PRESIDENT Dr Mohamed Irfaan Ali during his recent visit to Region Six, disclosed a menu of new projects to be undertaken in that region, which he said has ‘the important catalytic push’ to bring about trans-border development. Among these developments is the transformation of the Port Mourant Training Centre into the country’s Oil and Gas Institute. This is indeed a significant development which will provide opportunities for Guyanese to be trained in several skill areas relevant to oil-and-gas operations. Many of the skillsets required for the petroleum sector are not currently available in the country, and have been taken up by foreigners. In keeping with the recently tabled Local Content Bill, these skills can now be sourced locally, which will greatly enhance capacity building in the sector.
The Port Mourant Training Centre (PMTC) was established in 1957 by the then Bookers Sugar Estates (BSE) as an apprentice training facility to provide young Guyanese with greater opportunities to equip themselves with technical skills, mainly relevant to sugar production. The centre was fully equipped with lecture and residential facilities and practical workshops. Thousands of young people graduated from the institute in a wide variety of technical skills. However, with the downsizing of sugar production and the closure of a number of grinding sugar estates by the former APNU+AFC administration, the facilities at the centre became underutilised, resulting in idle training capacity.
The decision by the President to transform that training institute as a training institute for the oil-and-gas sector is indeed forward looking and a step in the right direction.
Region Six which encompasses East Berbice-Corentyne, borders the Atlantic Ocean to the north; Suriname to the east; Brazil to the south and the regions of Mahaica-Berbice, Upper Demerara-Upper Berbice, Potaro-Siparuni and Upper Takutu-Upper Essequibo to the west. It is the only region in the country that includes parts of all four natural regions — coastal plain, intermediate savannah, hilly sand and clay area and forested highland. It is also the only region with three towns, New Amsterdam, Rose Hall and Corriverton. With a population of 142,000, it is the second largest region in terms of population size.
The region is therefore strategically positioned to be the catalytical push to bring about cross-border development. The construction of a deep-water port in Region Six, apart from job creation and other ancillary benefits, will also see some significant economic benefits to the productive sectors, especially in terms of containerised traffic, direct export of grains and reduced logistical costs.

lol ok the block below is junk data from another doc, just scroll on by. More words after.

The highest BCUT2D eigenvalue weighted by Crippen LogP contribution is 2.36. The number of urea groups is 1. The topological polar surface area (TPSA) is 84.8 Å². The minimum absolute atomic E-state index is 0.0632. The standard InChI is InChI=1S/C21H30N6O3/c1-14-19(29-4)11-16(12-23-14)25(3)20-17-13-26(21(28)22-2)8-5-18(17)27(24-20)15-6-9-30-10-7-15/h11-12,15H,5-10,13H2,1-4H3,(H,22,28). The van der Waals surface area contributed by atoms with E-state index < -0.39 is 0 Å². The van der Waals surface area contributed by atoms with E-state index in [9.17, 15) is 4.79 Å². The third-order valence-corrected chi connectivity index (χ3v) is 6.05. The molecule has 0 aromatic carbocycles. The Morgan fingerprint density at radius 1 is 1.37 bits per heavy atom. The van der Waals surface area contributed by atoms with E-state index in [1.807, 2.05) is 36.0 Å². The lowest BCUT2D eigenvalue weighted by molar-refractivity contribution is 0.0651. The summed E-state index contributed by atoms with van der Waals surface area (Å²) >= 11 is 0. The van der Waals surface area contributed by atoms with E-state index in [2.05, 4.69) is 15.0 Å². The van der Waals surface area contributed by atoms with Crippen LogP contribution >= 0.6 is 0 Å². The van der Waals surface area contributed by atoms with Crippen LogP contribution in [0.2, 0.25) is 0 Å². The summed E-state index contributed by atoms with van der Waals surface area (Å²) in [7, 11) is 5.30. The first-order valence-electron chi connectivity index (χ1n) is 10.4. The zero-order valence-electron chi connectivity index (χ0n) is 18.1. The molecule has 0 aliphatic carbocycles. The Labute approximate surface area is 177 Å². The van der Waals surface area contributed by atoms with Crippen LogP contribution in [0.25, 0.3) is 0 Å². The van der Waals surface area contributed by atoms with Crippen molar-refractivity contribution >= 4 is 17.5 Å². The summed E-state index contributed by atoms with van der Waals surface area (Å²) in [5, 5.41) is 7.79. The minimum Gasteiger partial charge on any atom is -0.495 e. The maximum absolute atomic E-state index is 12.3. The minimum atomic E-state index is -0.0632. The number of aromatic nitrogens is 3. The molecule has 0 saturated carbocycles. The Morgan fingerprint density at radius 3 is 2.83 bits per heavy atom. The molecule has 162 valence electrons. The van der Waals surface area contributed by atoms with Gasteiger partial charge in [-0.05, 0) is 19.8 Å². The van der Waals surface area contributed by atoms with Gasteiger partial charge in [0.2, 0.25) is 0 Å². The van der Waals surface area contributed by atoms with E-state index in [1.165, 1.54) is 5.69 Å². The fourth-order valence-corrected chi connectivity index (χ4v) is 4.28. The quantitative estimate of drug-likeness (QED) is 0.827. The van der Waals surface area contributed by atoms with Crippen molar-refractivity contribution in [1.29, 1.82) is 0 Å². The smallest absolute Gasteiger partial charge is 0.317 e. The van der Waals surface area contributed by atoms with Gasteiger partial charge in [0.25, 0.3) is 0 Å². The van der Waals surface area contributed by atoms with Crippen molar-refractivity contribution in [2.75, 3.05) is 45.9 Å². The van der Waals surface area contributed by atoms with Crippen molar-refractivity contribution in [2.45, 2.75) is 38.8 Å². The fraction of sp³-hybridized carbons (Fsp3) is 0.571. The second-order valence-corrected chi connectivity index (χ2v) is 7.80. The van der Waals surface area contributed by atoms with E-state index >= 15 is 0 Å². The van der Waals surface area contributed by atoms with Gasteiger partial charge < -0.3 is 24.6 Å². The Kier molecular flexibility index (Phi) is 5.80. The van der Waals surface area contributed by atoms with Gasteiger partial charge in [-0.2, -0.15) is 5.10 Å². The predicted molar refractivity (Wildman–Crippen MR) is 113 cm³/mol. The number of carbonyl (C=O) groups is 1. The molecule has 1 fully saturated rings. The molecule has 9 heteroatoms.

Phase One of the Berbice Deep-water Port is to be constructed by CGX Energy Inc and its subsidiary Grand Canal Industrial Estates Inc., at the mouth of the Berbice River. It is expected to be completed by October 2022. A bridge linking the main access road to the construction site has been built at a cost of approximately US$1M, which is a relatively small component of the first phase of the port with an estimated budget of US$80M. The overall construction will see an investment of more than US$2000M injected into the project.
According to Canada’s High Commissioner to Guyana, Mark Berman, who along with President Ali and other senior government functionaries were present at the ribbon-cutting ceremony, ‘the bridge is not crossing a major waterway but it is significant, it is a major step towards development of the Deep-water Port here in Berbice. And that port will play an important role in Guyana’s oil-and-gas industry, as well as product exportation.’
President Ali has outlined a clear vision for Guyana which will see rapid transformation in terms of infrastructural and social development in the regions and the country as a whole. High on the agenda is the re-designing of the country’s future in order to deliver on high levels of prosperity, not only for this generation, but for generations to come. In the case of Region Six, the objective of the plan is to make the region sustainable in terms of its own development trajectory. According to President Ali, sustainable development is premised on a number of key attributes which include job creation, a high quality of social services, education, health, infrastructure, water, electricity and empowerment opportunities. Additionally, there is also need to reduce economic and gender disparities. These fundamental elements of sustainable development, the President said, will be added to the national and regional plans to ensure across- the-board implementation.
Region Six is certainly high on President Ali’s development agenda with a number of key projects which, in addition to a number of mega-projects such as the Corentyne River Bridge and the Berbice Deep-water Port, will also see major infrastructural works such as expansion of the Corentyne highway to international standards, upgrading of community roads and improved drainage and irrigation services, among other developments. The President took the opportunity to update Berbicians of his administration’s plan to construct a new state-of-the art hospital in the region. Plans are also underway for a joint gas-strategy project between Guyana and Suriname which, in addition to providing energy at lower unit costs, is envisioned to provide energy for aluminium production in Berbice, known for its large deposits of A-Grade bauxite deposits.